After a month in my dairy farm in Southland, Julie, the young woman of the farm took me to Te Anau in Fiordland to see her parents and discover the region. As I told you in the previous article, Julie’s parents, Alan and Jill live in the village of Te Anau on the edge of Fiordland National Park, located in the southwest of the South Island. We left the farm, accompanied by Isla, Chloe and Carter, on Monday, September 5 after tea time (diner). I did not see much of the landscape as it was night. We arrived in Te Anau around 10pm where Jill and Alan welcomed us. Transporting children asleep in their beds and I after talking a bit and went to bed too. Tomorrow morning I will visit Milford Sound! Te Anau is the ideal location for exploring the Fiordland region. From the village, it is possible to visit many of the fjords in the region and make a lot of excursions including three Great Walks (supposedly best multi-day walks of New Zealand). Initially, I thought to visit Fiordland simply for hiking. Cruises in the fjords were not part of my list. Too expensive, too touristy. But Julie found me a few days before coming to Te Anau, a cruise on Milford Sound with discounts. $90 instead of $175 with Milford Sound Full Day Tour – VIP Milford! Although it was still expensive for me, I was tempted. Comfort Shuttle of only 18 seats, photo stops and short walks during the journey, 2 hours cruise with buffet. And besides, this is the cousin of Julie, who is driving the shuttle. So I said yes. Justin will pick me from Julie’s parents house at 8am tomorrow morning.
Wonders of Fiordland
The next day I wake up with great weather. The view from the lounge is beautiful. Nice house with large gardens and the snowy Murchison Mountains in the background for landscape. I dressed and take my breakfast quickly and Justin come to pick me. We are only three visitors! Two young Australian girls and me. The day is gonna be quiet.Justin introduces himself and explains how the day is gonna be. About two hours ride with photos / walks breads to reach the fjord around 10:30. From there we board on our boat at 11am for 1h40 of cruise. Justin then will pick us back at 1pm to be bring us back to Te Anau around 3:30pm. It is a bit shorter than I had imagined, but well, it’s like that. We follow Lake Te Anau, which gave its name to the village and I am already amazed by the view. The lake is huge (344 km2) with many arms that dig through the mountains. The temperature difference between the cold night and a day that is gonna be hot creates a little bit of fog. We arrive to Te Anau Downs, a big farm beside the lake where there is also the point of embarkation to reach by boat the start of the Milford Track, the most famous Great Walks. From there, the road leaves the lake to sink into the Eglinton Valley, a beautiful valley formerly occupied by a glacier. The valley is filled with yellow grass meadow and is bounded by steep mountains. In the morning when we went, the place was almost covered of mist creating an extraordinary landscape. Alas no break picture here in the morning. It will be for the return. (Which left me a little disappointed because it was clearly in the morning that the place was more interesting to photograph).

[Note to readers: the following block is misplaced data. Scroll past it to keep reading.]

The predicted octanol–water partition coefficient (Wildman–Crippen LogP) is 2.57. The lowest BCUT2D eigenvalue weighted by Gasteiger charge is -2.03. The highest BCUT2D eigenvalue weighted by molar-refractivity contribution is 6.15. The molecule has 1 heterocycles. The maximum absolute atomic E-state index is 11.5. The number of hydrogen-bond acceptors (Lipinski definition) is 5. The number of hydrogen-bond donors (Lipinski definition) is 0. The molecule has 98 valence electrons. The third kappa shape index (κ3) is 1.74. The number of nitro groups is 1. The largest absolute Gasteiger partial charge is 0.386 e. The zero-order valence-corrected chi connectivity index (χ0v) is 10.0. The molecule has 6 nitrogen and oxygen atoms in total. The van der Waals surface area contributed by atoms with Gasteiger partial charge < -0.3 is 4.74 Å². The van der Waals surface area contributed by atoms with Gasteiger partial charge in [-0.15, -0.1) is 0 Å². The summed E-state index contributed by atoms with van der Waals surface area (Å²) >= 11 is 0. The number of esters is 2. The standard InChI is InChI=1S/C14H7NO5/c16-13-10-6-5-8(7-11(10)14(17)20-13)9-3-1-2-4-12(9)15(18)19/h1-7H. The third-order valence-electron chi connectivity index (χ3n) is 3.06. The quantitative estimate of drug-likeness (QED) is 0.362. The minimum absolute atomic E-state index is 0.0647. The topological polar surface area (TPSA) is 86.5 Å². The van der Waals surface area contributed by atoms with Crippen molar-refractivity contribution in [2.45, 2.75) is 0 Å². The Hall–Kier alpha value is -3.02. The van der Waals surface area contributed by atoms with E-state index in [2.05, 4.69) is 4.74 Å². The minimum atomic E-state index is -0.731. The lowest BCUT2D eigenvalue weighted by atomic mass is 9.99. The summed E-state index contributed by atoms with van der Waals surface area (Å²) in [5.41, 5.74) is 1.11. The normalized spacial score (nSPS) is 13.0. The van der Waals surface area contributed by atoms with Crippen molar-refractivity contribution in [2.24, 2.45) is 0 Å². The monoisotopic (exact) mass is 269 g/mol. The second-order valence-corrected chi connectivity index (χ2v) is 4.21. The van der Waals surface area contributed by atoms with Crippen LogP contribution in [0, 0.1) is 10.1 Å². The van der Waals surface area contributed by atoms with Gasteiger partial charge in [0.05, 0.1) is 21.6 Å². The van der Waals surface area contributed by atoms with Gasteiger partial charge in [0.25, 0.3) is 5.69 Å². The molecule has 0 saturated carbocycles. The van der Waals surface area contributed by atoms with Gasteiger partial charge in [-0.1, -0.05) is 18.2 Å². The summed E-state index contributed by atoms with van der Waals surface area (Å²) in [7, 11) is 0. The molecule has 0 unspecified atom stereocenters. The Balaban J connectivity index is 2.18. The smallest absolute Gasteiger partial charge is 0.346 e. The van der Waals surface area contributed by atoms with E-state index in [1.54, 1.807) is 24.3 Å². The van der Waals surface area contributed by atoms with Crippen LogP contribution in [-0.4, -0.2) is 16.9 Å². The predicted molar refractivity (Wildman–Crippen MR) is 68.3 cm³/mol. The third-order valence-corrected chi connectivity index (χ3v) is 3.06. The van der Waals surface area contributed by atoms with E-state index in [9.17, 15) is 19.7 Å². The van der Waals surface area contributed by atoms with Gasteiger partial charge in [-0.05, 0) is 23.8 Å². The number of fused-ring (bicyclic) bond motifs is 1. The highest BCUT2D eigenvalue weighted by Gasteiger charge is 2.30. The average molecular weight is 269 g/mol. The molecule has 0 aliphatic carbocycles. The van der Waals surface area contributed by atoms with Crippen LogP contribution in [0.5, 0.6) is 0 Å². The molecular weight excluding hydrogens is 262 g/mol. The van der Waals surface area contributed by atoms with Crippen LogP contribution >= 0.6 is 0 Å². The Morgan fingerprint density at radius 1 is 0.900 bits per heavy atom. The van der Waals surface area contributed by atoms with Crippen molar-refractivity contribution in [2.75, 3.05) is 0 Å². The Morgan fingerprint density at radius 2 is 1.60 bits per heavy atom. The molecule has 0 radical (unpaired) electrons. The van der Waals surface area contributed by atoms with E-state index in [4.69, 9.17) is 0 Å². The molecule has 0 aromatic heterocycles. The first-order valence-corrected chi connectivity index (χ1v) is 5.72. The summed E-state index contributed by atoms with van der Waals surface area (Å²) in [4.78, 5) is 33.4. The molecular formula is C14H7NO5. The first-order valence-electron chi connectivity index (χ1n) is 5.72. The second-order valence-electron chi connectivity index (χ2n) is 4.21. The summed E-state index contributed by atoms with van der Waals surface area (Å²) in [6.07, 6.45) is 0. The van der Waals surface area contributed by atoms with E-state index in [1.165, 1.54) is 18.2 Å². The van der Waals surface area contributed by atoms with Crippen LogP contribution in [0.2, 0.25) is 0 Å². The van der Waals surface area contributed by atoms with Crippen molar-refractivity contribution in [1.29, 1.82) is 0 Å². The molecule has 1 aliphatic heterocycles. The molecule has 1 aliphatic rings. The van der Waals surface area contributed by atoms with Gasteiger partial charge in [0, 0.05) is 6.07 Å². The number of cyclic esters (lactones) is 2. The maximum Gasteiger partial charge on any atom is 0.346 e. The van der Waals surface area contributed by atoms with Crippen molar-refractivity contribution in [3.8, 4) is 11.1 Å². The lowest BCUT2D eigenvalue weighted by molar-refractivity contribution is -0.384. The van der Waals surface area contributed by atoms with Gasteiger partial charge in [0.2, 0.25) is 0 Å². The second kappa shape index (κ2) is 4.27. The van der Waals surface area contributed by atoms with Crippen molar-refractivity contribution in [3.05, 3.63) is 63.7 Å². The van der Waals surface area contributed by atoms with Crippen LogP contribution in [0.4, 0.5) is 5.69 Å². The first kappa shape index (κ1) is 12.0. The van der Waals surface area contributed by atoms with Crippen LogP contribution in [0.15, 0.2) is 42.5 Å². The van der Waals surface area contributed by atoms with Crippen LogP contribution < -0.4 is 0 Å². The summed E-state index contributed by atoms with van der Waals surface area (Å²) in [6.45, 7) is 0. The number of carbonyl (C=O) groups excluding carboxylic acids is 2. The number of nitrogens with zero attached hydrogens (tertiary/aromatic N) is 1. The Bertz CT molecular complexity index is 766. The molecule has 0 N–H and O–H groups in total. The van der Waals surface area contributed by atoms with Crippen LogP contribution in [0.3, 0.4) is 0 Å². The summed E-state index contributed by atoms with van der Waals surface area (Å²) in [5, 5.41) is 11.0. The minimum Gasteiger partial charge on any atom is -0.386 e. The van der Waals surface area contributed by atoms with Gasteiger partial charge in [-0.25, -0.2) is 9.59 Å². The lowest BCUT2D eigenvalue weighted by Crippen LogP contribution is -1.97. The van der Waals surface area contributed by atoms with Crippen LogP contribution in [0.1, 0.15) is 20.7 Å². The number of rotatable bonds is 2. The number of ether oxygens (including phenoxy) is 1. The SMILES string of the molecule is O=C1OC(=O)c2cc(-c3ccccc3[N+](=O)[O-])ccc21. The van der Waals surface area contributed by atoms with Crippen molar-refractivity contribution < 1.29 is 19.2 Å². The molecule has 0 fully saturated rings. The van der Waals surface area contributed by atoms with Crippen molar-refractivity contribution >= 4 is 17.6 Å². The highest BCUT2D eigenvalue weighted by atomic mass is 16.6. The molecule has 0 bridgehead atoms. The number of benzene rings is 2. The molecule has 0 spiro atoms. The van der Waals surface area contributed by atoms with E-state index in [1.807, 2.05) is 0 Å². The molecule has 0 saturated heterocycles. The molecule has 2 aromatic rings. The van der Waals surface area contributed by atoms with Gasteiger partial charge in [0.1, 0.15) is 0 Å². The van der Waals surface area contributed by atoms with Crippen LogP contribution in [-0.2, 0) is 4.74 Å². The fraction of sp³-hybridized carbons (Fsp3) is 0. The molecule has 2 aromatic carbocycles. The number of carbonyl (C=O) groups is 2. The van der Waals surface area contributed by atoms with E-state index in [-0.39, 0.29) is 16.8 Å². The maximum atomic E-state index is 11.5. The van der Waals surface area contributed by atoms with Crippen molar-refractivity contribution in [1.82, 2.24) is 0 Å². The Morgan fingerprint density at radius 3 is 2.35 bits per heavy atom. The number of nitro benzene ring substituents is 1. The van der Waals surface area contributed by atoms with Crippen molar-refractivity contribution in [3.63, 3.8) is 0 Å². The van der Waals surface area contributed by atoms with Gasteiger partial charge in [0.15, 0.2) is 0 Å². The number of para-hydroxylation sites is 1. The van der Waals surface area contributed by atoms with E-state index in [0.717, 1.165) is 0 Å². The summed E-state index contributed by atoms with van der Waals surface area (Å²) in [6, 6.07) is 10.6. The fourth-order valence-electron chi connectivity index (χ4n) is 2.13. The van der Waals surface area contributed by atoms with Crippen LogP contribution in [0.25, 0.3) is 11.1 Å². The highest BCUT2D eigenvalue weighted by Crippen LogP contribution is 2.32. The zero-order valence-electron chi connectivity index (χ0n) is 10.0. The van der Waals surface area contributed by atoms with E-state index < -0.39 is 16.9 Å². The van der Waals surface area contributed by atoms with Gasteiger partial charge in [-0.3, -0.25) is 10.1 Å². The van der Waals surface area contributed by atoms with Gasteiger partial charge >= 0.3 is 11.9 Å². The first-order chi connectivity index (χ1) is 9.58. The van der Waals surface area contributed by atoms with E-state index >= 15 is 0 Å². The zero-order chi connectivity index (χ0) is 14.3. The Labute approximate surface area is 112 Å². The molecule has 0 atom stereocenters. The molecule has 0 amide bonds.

We make our first stop along the small Mirrors Lakes to stretch our legs and enjoy the reflection of Earl Mountains in the lake waters. It’s freezing cold. We pass the Disappearing Mountain, where an optical illusion gives the impression that as we approach, the mountain becomes smaller (not bigger). The landscape is gorgeous. Second stop for photo shoot at the waters of Lake Gunn. The perfectly calm water allows an absolutely incredible reflection of the landscape.
We arrive at the end of the valley, covered with snow and cross the Homer Tunnel. This old tunnel carved in solid granite needed 20 years of work. It measures 1270 meters and is only one way. A spectacular view of the valley awaits us on the other side.
Stroll of forty minutes for visiting The Chams. These are waterfalls on thein the Cleddau River. The turbulent waters sculpted for thousands of years the rocks surrounding the waterfall giving them strange shapes. Back in the car park where Justin await us, I met a Kea, the largest alpine parrot from New Zealand. This is the first time I see one in the wild (and not in an aviary). He is not shy at all, strolling quietly among the few cars in the car park. Justin explains that the Keas are alpine parrots living on the South Island and endangered. They are very curious and mischievous birds, and have not learned the concept of danger that people / cars / dogs can represent. Usually in groups, they do not hesitate to climb on cars, pecking the rubber surrounding the window or rummage in bags left unattended. Which can cause some problems with the many tourists who visit Milford Sound. (A link to listen to the particular sound of Keas).